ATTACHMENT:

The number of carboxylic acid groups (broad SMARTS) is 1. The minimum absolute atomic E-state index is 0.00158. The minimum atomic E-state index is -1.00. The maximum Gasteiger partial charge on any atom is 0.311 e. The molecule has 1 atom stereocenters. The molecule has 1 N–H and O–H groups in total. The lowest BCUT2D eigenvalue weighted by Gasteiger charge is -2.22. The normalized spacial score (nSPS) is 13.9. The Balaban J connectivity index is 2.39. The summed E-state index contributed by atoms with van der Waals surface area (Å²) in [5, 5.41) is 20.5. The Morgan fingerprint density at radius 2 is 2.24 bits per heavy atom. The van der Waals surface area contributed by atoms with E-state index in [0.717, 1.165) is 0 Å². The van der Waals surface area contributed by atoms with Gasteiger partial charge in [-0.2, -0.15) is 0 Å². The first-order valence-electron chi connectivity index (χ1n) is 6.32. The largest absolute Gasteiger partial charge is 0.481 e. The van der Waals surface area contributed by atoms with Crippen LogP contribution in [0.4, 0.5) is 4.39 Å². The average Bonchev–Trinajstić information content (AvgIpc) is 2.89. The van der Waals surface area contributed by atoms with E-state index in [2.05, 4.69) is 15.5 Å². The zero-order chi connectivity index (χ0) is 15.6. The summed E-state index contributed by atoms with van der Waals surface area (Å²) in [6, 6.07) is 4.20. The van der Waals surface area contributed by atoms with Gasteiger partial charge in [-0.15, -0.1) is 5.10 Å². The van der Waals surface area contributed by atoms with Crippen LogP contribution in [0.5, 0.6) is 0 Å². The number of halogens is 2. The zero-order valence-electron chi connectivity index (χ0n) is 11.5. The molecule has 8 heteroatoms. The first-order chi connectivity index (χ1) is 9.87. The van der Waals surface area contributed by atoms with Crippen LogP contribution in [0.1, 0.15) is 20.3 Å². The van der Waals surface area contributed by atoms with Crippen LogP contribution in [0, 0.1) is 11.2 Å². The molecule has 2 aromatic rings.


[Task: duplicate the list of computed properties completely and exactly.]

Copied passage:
The number of carboxylic acid groups (broad SMARTS) is 1. The minimum absolute atomic E-state index is 0.00158. The minimum atomic E-state index is -1.00. The maximum Gasteiger partial charge on any atom is 0.311 e. The molecule has 1 atom stereocenters. The molecule has 1 N–H and O–H groups in total. The lowest BCUT2D eigenvalue weighted by Gasteiger charge is -2.22. The normalized spacial score (nSPS) is 13.9. The Balaban J connectivity index is 2.39. The summed E-state index contributed by atoms with van der Waals surface area (Å²) in [5, 5.41) is 20.5. The Morgan fingerprint density at radius 2 is 2.24 bits per heavy atom. The van der Waals surface area contributed by atoms with E-state index in [0.717, 1.165) is 0 Å². The van der Waals surface area contributed by atoms with Gasteiger partial charge in [-0.2, -0.15) is 0 Å². The first-order valence-electron chi connectivity index (χ1n) is 6.32. The largest absolute Gasteiger partial charge is 0.481 e. The van der Waals surface area contributed by atoms with Crippen LogP contribution in [0.4, 0.5) is 4.39 Å². The average Bonchev–Trinajstić information content (AvgIpc) is 2.89. The van der Waals surface area contributed by atoms with E-state index in [2.05, 4.69) is 15.5 Å². The zero-order chi connectivity index (χ0) is 15.6. The summed E-state index contributed by atoms with van der Waals surface area (Å²) in [6, 6.07) is 4.20. The van der Waals surface area contributed by atoms with Gasteiger partial charge in [-0.15, -0.1) is 5.10 Å². The van der Waals surface area contributed by atoms with Crippen LogP contribution in [0.5, 0.6) is 0 Å². The number of halogens is 2. The zero-order valence-electron chi connectivity index (χ0n) is 11.5. The molecule has 8 heteroatoms. The first-order chi connectivity index (χ1) is 9.87. The van der Waals surface area contributed by atoms with Crippen LogP contribution in [0.1, 0.15) is 20.3 Å². The van der Waals surface area contributed by atoms with Crippen LogP contribution in [0, 0.1) is 11.2 Å². The molecule has 2 aromatic rings.